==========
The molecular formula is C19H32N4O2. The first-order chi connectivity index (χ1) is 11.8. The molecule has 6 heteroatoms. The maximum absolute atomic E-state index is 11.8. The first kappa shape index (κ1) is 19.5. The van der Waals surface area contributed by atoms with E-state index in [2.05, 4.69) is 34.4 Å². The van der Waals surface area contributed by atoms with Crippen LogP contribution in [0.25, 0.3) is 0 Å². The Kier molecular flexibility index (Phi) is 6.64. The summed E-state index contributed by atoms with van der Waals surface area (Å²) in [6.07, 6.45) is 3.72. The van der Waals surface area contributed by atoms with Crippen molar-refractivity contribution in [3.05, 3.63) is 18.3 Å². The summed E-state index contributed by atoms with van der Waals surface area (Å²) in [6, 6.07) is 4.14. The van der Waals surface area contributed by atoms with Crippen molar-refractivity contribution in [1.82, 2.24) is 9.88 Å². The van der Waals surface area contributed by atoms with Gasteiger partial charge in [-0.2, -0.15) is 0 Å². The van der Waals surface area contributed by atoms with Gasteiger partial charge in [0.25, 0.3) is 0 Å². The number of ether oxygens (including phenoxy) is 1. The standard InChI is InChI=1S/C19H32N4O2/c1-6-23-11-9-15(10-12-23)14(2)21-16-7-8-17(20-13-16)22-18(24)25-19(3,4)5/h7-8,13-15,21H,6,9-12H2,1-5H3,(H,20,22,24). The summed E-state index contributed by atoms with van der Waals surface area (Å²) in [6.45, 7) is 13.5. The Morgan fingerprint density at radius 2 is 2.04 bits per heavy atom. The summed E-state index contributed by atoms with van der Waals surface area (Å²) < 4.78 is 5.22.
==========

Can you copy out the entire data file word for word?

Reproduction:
The molecular formula is C19H32N4O2. The first-order chi connectivity index (χ1) is 11.8. The molecule has 6 heteroatoms. The maximum absolute atomic E-state index is 11.8. The first kappa shape index (κ1) is 19.5. The van der Waals surface area contributed by atoms with E-state index in [2.05, 4.69) is 34.4 Å². The van der Waals surface area contributed by atoms with Crippen LogP contribution in [0.25, 0.3) is 0 Å². The Kier molecular flexibility index (Phi) is 6.64. The summed E-state index contributed by atoms with van der Waals surface area (Å²) in [6.07, 6.45) is 3.72. The van der Waals surface area contributed by atoms with Crippen molar-refractivity contribution in [3.05, 3.63) is 18.3 Å². The summed E-state index contributed by atoms with van der Waals surface area (Å²) in [6, 6.07) is 4.14. The van der Waals surface area contributed by atoms with Crippen molar-refractivity contribution in [1.82, 2.24) is 9.88 Å². The van der Waals surface area contributed by atoms with Gasteiger partial charge in [-0.2, -0.15) is 0 Å². The van der Waals surface area contributed by atoms with Gasteiger partial charge in [0.25, 0.3) is 0 Å². The number of ether oxygens (including phenoxy) is 1. The standard InChI is InChI=1S/C19H32N4O2/c1-6-23-11-9-15(10-12-23)14(2)21-16-7-8-17(20-13-16)22-18(24)25-19(3,4)5/h7-8,13-15,21H,6,9-12H2,1-5H3,(H,20,22,24). The summed E-state index contributed by atoms with van der Waals surface area (Å²) in [6.45, 7) is 13.5. The Morgan fingerprint density at radius 2 is 2.04 bits per heavy atom. The summed E-state index contributed by atoms with van der Waals surface area (Å²) < 4.78 is 5.22.